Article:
“Many injured dancers come to The Actors Fund initially because they’re under financial stress while they’re unable to work or perform. In addition to assisting those dancers in applying for financial assistance through The Actors Fund, I often collaborate with medical providers, workers’ compensation lawyers, and other community organizations to cover as many of the dancer’s medical and living expenses as possible. The client and I then review his or her budget and establish a financial plan for the coming months together, freeing the dancer from anxiety about bills so he or she can focus more fully on rest and recovery. I also refer injured dancers to our Career Center for help finding a job to replace their dance earnings until they are able to return to rehearsal, or to simply explore other interests and training opportunities while they heal.”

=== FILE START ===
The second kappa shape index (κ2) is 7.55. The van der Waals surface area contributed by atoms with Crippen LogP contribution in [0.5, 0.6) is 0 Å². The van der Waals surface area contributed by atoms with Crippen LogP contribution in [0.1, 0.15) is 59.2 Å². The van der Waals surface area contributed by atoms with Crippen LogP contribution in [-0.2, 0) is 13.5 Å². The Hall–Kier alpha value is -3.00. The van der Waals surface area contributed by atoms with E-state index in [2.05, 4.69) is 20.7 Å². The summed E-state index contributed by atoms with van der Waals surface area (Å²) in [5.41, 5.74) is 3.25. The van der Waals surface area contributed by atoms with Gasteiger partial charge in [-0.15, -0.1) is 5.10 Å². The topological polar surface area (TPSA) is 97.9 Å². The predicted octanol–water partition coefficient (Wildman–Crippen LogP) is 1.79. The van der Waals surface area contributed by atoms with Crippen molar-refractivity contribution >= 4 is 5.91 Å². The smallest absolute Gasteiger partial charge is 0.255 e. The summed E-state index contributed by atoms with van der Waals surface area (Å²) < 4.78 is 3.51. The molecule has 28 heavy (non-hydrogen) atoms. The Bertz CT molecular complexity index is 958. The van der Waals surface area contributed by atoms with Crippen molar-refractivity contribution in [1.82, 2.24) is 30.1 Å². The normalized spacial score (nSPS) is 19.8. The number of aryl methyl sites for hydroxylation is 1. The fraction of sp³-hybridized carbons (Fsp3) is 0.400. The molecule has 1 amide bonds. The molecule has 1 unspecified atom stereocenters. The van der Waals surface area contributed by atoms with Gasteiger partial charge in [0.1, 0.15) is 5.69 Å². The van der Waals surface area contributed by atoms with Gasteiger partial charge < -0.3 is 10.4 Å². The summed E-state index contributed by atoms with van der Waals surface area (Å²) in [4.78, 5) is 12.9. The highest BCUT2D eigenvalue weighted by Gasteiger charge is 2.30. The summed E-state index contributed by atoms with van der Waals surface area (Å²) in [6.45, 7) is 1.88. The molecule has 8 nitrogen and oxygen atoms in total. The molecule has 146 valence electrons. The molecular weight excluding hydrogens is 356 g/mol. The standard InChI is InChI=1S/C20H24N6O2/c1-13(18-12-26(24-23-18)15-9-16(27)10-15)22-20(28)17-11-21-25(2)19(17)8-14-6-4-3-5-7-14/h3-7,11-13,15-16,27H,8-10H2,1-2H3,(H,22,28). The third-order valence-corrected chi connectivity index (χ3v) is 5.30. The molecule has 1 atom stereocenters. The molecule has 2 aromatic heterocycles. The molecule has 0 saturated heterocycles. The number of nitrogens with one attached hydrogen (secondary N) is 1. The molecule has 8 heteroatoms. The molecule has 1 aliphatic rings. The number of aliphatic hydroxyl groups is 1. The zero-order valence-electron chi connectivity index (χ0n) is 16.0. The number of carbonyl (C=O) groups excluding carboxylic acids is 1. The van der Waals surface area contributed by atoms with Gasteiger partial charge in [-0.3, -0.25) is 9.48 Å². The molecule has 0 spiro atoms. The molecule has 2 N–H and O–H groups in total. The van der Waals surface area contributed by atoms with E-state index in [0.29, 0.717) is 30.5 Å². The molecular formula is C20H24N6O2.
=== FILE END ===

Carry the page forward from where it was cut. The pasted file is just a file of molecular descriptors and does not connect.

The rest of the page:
What is your direct role with The Actors Fund?
“As the Social Worker for The Dancers’ Resource (the social services program for dancers at The Actors Fund), I provide emotional support, individual and group counseling, and referrals to dancers throughout the East Coast who are dealing with injuries and the emotional stress of managing a professional career in dance. I advocate for and inform dancers of workers’ compensation and disability insurance rights and processes, and assist them in accessing healthcare, housing and emergency financial assistance through The Actors Fund’s many other programs. I also collaborate with Career Transition For Dancers to engage in outreach efforts at dance companies, community organizations, and dance festivals and events, where I conduct educational seminars and share about the services available to dancers at The Fund.”
What interests, experiences and training led you to become involved with The Actors Fund?